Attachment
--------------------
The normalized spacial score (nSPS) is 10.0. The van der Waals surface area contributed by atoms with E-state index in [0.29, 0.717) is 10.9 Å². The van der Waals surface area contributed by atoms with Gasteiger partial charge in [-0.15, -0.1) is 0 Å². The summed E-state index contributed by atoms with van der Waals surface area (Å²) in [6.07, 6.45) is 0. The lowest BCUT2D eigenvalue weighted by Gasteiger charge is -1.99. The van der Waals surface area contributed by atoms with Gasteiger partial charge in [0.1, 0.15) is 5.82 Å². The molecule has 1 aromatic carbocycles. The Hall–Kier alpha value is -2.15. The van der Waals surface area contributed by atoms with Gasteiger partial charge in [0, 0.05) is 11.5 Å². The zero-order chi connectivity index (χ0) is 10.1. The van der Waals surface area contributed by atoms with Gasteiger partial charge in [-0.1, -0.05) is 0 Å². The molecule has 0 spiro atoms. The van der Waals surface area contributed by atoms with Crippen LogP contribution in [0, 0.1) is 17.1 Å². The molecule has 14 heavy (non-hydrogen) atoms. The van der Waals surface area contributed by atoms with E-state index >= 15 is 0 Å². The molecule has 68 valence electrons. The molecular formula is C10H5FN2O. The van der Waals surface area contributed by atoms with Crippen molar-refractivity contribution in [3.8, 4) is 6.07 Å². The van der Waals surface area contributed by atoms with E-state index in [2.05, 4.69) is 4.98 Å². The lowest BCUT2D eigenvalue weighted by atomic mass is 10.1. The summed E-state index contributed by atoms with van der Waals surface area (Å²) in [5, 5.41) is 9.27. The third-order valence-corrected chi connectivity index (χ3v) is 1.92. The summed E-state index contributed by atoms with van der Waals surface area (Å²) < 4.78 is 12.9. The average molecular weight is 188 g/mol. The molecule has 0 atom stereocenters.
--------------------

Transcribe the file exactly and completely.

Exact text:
The normalized spacial score (nSPS) is 10.0. The van der Waals surface area contributed by atoms with E-state index in [0.29, 0.717) is 10.9 Å². The van der Waals surface area contributed by atoms with Gasteiger partial charge in [-0.15, -0.1) is 0 Å². The summed E-state index contributed by atoms with van der Waals surface area (Å²) in [6.07, 6.45) is 0. The lowest BCUT2D eigenvalue weighted by Gasteiger charge is -1.99. The van der Waals surface area contributed by atoms with Gasteiger partial charge in [0.1, 0.15) is 5.82 Å². The molecule has 1 aromatic carbocycles. The Hall–Kier alpha value is -2.15. The van der Waals surface area contributed by atoms with Gasteiger partial charge in [0, 0.05) is 11.5 Å². The zero-order chi connectivity index (χ0) is 10.1. The van der Waals surface area contributed by atoms with Gasteiger partial charge in [-0.1, -0.05) is 0 Å². The molecule has 0 spiro atoms. The van der Waals surface area contributed by atoms with Crippen LogP contribution in [0, 0.1) is 17.1 Å². The molecule has 14 heavy (non-hydrogen) atoms. The van der Waals surface area contributed by atoms with E-state index >= 15 is 0 Å². The molecule has 68 valence electrons. The molecular formula is C10H5FN2O. The van der Waals surface area contributed by atoms with Crippen molar-refractivity contribution in [3.8, 4) is 6.07 Å². The van der Waals surface area contributed by atoms with E-state index in [2.05, 4.69) is 4.98 Å². The lowest BCUT2D eigenvalue weighted by atomic mass is 10.1. The summed E-state index contributed by atoms with van der Waals surface area (Å²) in [5, 5.41) is 9.27. The third-order valence-corrected chi connectivity index (χ3v) is 1.92. The summed E-state index contributed by atoms with van der Waals surface area (Å²) < 4.78 is 12.9. The average molecular weight is 188 g/mol. The molecule has 0 atom stereocenters.